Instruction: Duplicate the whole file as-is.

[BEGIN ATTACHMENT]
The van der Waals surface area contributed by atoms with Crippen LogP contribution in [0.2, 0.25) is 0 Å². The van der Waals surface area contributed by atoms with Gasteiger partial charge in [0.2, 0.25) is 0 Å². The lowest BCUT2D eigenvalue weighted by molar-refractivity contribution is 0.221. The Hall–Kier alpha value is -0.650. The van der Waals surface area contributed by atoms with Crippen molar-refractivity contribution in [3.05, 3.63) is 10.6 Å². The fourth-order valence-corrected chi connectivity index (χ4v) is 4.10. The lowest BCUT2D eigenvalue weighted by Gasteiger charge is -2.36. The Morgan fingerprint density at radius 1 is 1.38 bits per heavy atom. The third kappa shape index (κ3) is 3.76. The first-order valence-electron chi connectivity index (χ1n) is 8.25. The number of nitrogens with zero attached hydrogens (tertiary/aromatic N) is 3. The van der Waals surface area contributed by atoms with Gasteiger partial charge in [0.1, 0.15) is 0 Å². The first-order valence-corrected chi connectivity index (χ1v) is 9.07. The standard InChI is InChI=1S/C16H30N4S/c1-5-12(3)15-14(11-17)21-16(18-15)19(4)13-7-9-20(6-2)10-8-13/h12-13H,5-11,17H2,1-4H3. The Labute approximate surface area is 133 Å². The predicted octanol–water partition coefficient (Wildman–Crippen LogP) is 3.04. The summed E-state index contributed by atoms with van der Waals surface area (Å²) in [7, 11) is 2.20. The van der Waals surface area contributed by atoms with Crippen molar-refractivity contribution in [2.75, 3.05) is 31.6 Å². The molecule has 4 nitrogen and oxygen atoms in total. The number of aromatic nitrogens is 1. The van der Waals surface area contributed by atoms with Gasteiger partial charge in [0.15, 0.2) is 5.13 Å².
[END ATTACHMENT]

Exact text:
The van der Waals surface area contributed by atoms with Crippen LogP contribution in [0.2, 0.25) is 0 Å². The van der Waals surface area contributed by atoms with Gasteiger partial charge in [0.2, 0.25) is 0 Å². The lowest BCUT2D eigenvalue weighted by molar-refractivity contribution is 0.221. The Hall–Kier alpha value is -0.650. The van der Waals surface area contributed by atoms with Crippen molar-refractivity contribution in [3.05, 3.63) is 10.6 Å². The fourth-order valence-corrected chi connectivity index (χ4v) is 4.10. The lowest BCUT2D eigenvalue weighted by Gasteiger charge is -2.36. The Morgan fingerprint density at radius 1 is 1.38 bits per heavy atom. The third kappa shape index (κ3) is 3.76. The first-order valence-electron chi connectivity index (χ1n) is 8.25. The number of nitrogens with zero attached hydrogens (tertiary/aromatic N) is 3. The van der Waals surface area contributed by atoms with Gasteiger partial charge in [0.1, 0.15) is 0 Å². The first-order valence-corrected chi connectivity index (χ1v) is 9.07. The standard InChI is InChI=1S/C16H30N4S/c1-5-12(3)15-14(11-17)21-16(18-15)19(4)13-7-9-20(6-2)10-8-13/h12-13H,5-11,17H2,1-4H3. The Labute approximate surface area is 133 Å². The predicted octanol–water partition coefficient (Wildman–Crippen LogP) is 3.04. The summed E-state index contributed by atoms with van der Waals surface area (Å²) in [7, 11) is 2.20. The van der Waals surface area contributed by atoms with Crippen molar-refractivity contribution in [2.75, 3.05) is 31.6 Å². The molecule has 4 nitrogen and oxygen atoms in total. The number of aromatic nitrogens is 1. The van der Waals surface area contributed by atoms with Gasteiger partial charge in [0.15, 0.2) is 5.13 Å².